Late on the evening of August 23 Chairman Mary L. Schapiro decided to punt on the biggest issue of the year for the investment fund industry.
She canceled the expected August 29 vote of the Securities and Exchange Commission on proposals she'd been floating, including floating the net asset value of money market mutual funds and setting capital buffers and redemption restrictions for them.
Instead of carrying out the vote, she cashed out. And cashing in was commissioner Luis Aguilar, the swing vote, because he had a broad, big picture view of the reform that needed to take place. He was not against reform. Instead, he wanted a clear, sober look by the commission on whether the reforms it had instituted in 2010 had worked or not.
More importantly, he wants the commission to look at the entire cash management industry and how it should be reformed. Roughly $9 trillion is on deposit at the nation's banks, which would include money market accounts. About $2.6 trillion is in money market mutual funds. And there are other cash pooling vehicles. "It is clear to me that there is much to be investigated related to the cash management industry, as a whole, before a fruitful discussion can be initiated as to whether additional structural changes should be made to only one segment of the cash management industry - SEC-registered money market funds,'' Aguilar said.
Now, clearly it's hard enough for the SEC to oversee funds that must register with it, as this whole episode has shown. It's a herculean task to ask it to look as well at the "pooled vehicles exempted from registration and largely excluded from regulatory oversight'' as Aguilar puts it.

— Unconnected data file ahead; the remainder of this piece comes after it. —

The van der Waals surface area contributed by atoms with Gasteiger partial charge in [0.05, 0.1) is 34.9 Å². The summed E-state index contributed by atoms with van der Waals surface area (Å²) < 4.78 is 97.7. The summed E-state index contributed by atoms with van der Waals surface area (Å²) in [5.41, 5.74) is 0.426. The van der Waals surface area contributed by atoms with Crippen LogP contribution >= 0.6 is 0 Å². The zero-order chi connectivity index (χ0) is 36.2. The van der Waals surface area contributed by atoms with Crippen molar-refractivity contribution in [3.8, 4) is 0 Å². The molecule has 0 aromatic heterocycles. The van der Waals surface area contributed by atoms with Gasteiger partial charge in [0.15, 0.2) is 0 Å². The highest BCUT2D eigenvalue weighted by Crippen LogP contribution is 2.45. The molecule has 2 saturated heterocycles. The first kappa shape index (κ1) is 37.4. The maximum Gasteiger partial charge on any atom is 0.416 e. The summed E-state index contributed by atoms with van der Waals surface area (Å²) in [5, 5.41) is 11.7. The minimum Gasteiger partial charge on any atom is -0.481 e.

But there is little question that a flat, fair playing field is needed, for all cash management vehicles, whether they pay interest or not, whether they have insurance or not, whether they compete on yield or not.
Just as banks are facing increasing capital requirements before the resources of the Federal Deposit Insurance Corporation runs out, so must the money fund industry find a way to finance its own solvency.
The Treasury Department and the Federal Reserve, now left to pursue any further reform of the money fund industry, might be happy to put the same kind of capital requirements on money funds as the Basel III accords are promulgating for banks. There are enough actuaries out there to figure out how much capital has to be set aside per billion on deposit for any cash management industry to insure itself.
Fidelity Investments was in favor of capital buffers. In effect, so has been BlackRock. And, let's not forget, the Investment Company Institute itself proposed a private liquidity facility in January 2011. Under that blueprint, all prime money market funds-those that invest in high-quality, short-term money market instruments, including commercial paper-would be legally required to participate.
The backstop was to be capitalized by initial contributions from fund sponsors and ongoing fees from collected from member funds. In the third year, the liquidity facility would begin to issue time deposits to third parties to further build its balance sheet. Like other banks -and that was the word ICI used-the facility would also have access to the Federal Reserve discount window.
Time to resurrect that proposal? Or, at least for the industry itself to create its own backstop.